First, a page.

It seems voters in the northern Florida Congressional district currently represented by Rep. Matt Gaetz (R-Fla.) might be sick of his antics.
Gaetz often seems particularly interested in drawing attention to himself, whether that’s through defenses of those who participated in the Capitol riot, antagonistic comments about those supporting reproductive rights that left even certain anti-abortion voices expressing concerns, or opposition towards broadly popular policies in Congress. His district is generally considered solidly Republican, but a new poll from The Listener Group shows Democratic challenger Rebekah Jones, a former data scientist for the state of Florida, less than two percent behind him, although there is also a significant portion of undecided voters. According to the elections data and analysis site FiveThirtyEight, which cataloged the poll, the survey was conducted for the Jones campaign.
The poll found Gaetz with 40.5 percent of the support and Jones with 38.7 percent. In the survey, 20.9 percent of respondents identified themselves as undecided — which perhaps bolsters the poll’s credibility, since it’s not simply a comprehensively positive set of indicators for Democrats. The numbers show that with just weeks until the November elections voters in Gaetz’s district are concerned about his leadership, or the lack thereof. The poll found Jones entirely in the lead among Escambia County voters, and The Listener Group described that jurisdiction as the largest and most politically diverse county in Gaetz’s district. Even if Gaetz wins this November by a small margin in the single digits, the result would be surprising. In 2020, he won by over 30 percentage points against Phil Ehr, with more than 430,000 votes cast.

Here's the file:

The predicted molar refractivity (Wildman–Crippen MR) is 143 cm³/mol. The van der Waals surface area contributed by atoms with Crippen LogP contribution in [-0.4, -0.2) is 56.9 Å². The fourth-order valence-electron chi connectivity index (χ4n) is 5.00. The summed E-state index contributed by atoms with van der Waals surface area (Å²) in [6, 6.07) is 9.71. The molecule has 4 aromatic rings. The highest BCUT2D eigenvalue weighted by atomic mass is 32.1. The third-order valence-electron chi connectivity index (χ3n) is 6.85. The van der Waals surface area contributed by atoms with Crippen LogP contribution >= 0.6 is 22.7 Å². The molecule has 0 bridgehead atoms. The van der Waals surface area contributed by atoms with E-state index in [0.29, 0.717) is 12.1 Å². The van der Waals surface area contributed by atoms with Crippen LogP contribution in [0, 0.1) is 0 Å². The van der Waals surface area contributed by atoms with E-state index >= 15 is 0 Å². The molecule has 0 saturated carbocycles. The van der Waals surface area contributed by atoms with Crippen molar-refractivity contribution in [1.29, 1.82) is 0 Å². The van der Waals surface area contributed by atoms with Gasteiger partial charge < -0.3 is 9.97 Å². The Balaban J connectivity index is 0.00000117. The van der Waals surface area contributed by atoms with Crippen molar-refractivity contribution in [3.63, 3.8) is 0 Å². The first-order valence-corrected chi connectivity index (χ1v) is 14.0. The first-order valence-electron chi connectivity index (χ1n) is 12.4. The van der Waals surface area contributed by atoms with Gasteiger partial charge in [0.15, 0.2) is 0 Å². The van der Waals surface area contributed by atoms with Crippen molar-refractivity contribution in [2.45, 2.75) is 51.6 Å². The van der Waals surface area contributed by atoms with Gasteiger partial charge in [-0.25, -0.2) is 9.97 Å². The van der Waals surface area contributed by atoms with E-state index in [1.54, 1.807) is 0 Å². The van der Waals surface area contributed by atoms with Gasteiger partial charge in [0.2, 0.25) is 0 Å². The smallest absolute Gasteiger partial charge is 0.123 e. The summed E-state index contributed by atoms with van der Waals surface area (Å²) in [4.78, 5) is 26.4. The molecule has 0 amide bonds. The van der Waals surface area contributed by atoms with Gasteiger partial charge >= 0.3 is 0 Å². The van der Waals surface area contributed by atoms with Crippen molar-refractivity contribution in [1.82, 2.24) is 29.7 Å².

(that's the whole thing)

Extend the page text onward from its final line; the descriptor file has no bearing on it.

The Listener Group also recently released a poll showing Florida Republican Governor Ron DeSantis losing to Democratic challenger Charlie Crist, who is himself a former governor, although he held the post as a Republican. Crist was ahead by six percent in the survey, with 53 percent of the support compared to just 47 percent for DeSantis, who is currently ensnared in controversies including the transports his team assembled under false pretenses taking vulnerable migrants from Texas to Martha’s Vineyard, Massachusetts, without previously establishing that the group would have what they need — and without even providing local authorities with advance notice. The point was to draw attention to immigration-related issues, or try to annoy Democrats at migrants’ expense, or something.
Greg Fink, who was identified in media coverage as conservative-leaning and is with The Listener Group, pointed to accurate predictions from the pollster regarding Trump’s margin of victory in the 2020 presidential race in Florida and Crist’s win in Florida’s Democratic primary for governor this year, which wasn’t a unanimous consensus in polling. “They thought we were crazy,” Fink told Newsweek, per recent reporting. “Everyone thought we were stupid as hell. And we ended up being right.”